Clearly, corruption isn’t the economic flashpoint it is made out to be by international watchdogs and local politicos. And this contention is borne out by the fact that corruption — or “unethical practices”, as OICCI refers to it — finds mention only under the section called ‘cost of doing business’.
Globally too, businesses absorb corruption within their costs; whether they pass on these costs to consumers through inflated prices or through shoddy quality is a different matter. But corruption, in and of itself, is no serious impediment to running a profitable business.
This fact is corroborated by Transparency International’s own assessment of the Asia-Pacific region. Despite being “the world’s fastest growing region” (according to TI itself), of the 28 countries that comprise the area, “the majority lag behind in their efforts in fighting corruption in the public sector, with 18 scoring less than 40 out of 100 (on a scale where 0 is highly corrupt and 100 very clean).”
If corruption were truly a critical determinant of growth, the top five scorers on the TI list — Denmark, New Zealand, Finland, Sweden, Norway — would have been the fastest growing and the now-soaring BRICS nations would have tanked by now. (In the TI index, Brazil ranks at 69; Russia 136; India 85; China 100; South Africa 67.)
The other point to be remembered is that in the construction of indices, such as the TI one is that they’re predicated on perception largely. Without empirical evidence regarding corruption — for example, exhaustive documentation of how much money was funneled into corrupt practices, how this affected the longer term interests of the country — perceptions can only be taken as unreliable broad indicators. For example, in the OICCI survey, a stunning 74 percent of respondents said they hadn’t been approached for “unethical practices”. Whether this response stems from a greater tolerance for what constitutes ‘unethical’ or is derived from facts on the ground, the core issue remains that corruption itself isn’t generally considered to be a problem.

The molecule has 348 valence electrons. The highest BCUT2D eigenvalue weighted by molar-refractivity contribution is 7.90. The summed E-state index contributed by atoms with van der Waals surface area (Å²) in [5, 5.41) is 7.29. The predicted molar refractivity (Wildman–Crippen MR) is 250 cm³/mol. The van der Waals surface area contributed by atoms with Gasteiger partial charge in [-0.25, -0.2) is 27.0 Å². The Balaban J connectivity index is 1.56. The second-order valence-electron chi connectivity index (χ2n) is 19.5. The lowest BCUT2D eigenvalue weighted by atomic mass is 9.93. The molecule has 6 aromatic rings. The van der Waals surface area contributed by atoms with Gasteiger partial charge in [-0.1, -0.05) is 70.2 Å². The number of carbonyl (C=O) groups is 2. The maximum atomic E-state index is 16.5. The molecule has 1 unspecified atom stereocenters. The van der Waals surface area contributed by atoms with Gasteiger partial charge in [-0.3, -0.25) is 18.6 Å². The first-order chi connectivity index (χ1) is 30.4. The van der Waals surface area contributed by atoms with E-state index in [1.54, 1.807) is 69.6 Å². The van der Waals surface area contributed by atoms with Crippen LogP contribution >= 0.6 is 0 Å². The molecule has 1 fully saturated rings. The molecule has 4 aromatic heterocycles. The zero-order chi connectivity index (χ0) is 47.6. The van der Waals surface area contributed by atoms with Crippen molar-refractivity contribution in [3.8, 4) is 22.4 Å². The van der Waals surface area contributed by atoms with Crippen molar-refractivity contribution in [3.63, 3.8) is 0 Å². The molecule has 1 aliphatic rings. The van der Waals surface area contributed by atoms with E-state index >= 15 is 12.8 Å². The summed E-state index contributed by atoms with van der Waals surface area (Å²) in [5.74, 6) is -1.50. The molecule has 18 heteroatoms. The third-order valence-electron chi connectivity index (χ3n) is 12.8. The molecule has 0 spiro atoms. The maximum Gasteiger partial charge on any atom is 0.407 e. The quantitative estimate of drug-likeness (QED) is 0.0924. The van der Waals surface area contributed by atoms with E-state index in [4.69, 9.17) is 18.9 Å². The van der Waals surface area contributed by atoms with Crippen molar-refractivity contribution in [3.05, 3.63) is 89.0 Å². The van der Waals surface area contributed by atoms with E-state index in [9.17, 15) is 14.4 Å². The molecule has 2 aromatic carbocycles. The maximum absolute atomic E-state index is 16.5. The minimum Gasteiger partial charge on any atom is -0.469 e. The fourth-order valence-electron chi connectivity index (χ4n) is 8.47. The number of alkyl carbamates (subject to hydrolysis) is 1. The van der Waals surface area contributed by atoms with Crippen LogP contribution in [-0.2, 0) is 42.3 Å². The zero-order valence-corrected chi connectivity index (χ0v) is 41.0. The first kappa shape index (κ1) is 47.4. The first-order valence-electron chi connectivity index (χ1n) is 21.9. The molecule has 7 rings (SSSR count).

All that remains to be analysed is how corruption is processed through societies and economies. The argument is somewhat similar to case made out for the black economy in Pakistan. In the late 1990s, the staunchest defenders of capitalism advanced the idea that while the government did lose out in terms of revenues, the black economy allowed for money to be made and — more critically — be ploughed back into the economy, thereby creating real gains in terms of incomes and jobs.
And that is precisely what’s wrong with Pakistani corruption. In countries characterised by high levels of instability — fiscal, economic, and political — money flows out of the country eventually. And the sustained net outflow of resources eventually cannibalises growth. The problem isn’t that the federal minister is accepting bribes for awarding a sugar import quota; it’s the fact that not only is he stashing his share of the loot in the Cayman Islands, by importing sugar, he’s destroying the infant sugar production industry. The consumers win in the short term; the imported sugar is marginally less expensive than the locally produced variety. But in the long term, the local industry, local jobs and local lifestyles are hit.
Perhaps the rethink on corruption needs to focus more on how to deploy the proceeds of corruption.